There is only one constant in human history: change. Regular, massive, revolutionary change. The retirement of Steve Jobs as CEO reminded us that 10 years ago, Apple was left for dead. Today it is shaping people’s lives throughout the world. Twenty-two years ago, Soviet communism was alive and unwell. A year ago, Hosni Mubarak was a trusted ally. The list goes on ad infinitum.
Yet for economists, the only thing held to be foolish isn’t the glaring observation of change but the fools who claim that things might just be different this time. Economic policy is nowhere more pure than at the Fed and among central bankers, and they continue to play off a 20th-century script that sees inflation looming on the other side of loose money and employment, and economic ebbs and flows as cyclical and similar. Weirdly, the anti-elitist Tea Party has ingested some of that orthodoxy, as have gold bugs; they see the present low rates, slow growth, and high unemployment as a lull on the way to high rates, the collapse of growth, and higher unemployment.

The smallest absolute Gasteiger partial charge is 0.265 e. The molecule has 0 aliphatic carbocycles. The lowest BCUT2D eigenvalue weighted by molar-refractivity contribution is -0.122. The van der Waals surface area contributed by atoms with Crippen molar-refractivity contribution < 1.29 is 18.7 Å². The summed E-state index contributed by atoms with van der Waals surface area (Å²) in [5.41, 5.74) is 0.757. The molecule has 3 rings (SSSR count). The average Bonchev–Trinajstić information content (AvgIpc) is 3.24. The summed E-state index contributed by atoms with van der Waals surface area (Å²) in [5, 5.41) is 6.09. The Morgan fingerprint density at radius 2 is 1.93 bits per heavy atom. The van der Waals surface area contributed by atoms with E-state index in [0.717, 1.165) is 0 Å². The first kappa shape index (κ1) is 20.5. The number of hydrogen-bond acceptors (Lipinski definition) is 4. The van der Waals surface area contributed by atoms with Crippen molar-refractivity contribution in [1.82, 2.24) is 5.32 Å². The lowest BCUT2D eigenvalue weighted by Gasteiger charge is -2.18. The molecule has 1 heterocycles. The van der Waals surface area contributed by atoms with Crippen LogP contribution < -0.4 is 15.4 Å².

To be fair to Bernanke, there is not much more the Fed can do given its powers. It can continue to provide liquidity, and likely will if things continue to drift. But we don’t have a money problem, and there is no structural issue with liquidity, here or in Europe. The issues are demand for labor, the cost of labor, and a global system that is advantaging technology on the one hand and the emerging world on the other, all the while generating a crisis of growth expectations in the developed world. More money is sloshing around, and more capital is being unleashed by the emerging world, than ever before in history, and more money from the spigots of the Fed will not solve issues that aren’t being solved. Stock markets might be buoyed, and that is actually a good thing, all things being equal, but that’s about it.
So Bernanke shouldn’t be blamed for not doing more; nor should he be held accountable for the current state of affairs. (Note to Rick Perry: the Fed doesn’t print money, and disagreements about monetary policy don’t rise to the level of treason.) But the worldview the Fed chief espouses—of economies as simple mechanisms and economic crises as patterns that recur—is hampering our collective ability to address realities that are proving stubbornly immune to past medicine. What we can admire about China, for instance, is its lack of orthodoxy and the nimbleness of an authoritarian regime dealing with the world as it evolves, rather than imposing patterns on that don’t fit. The American economy today needs that creativity, and Bernanke’s speech Friday is one more reminder that such creativity is little in evidence.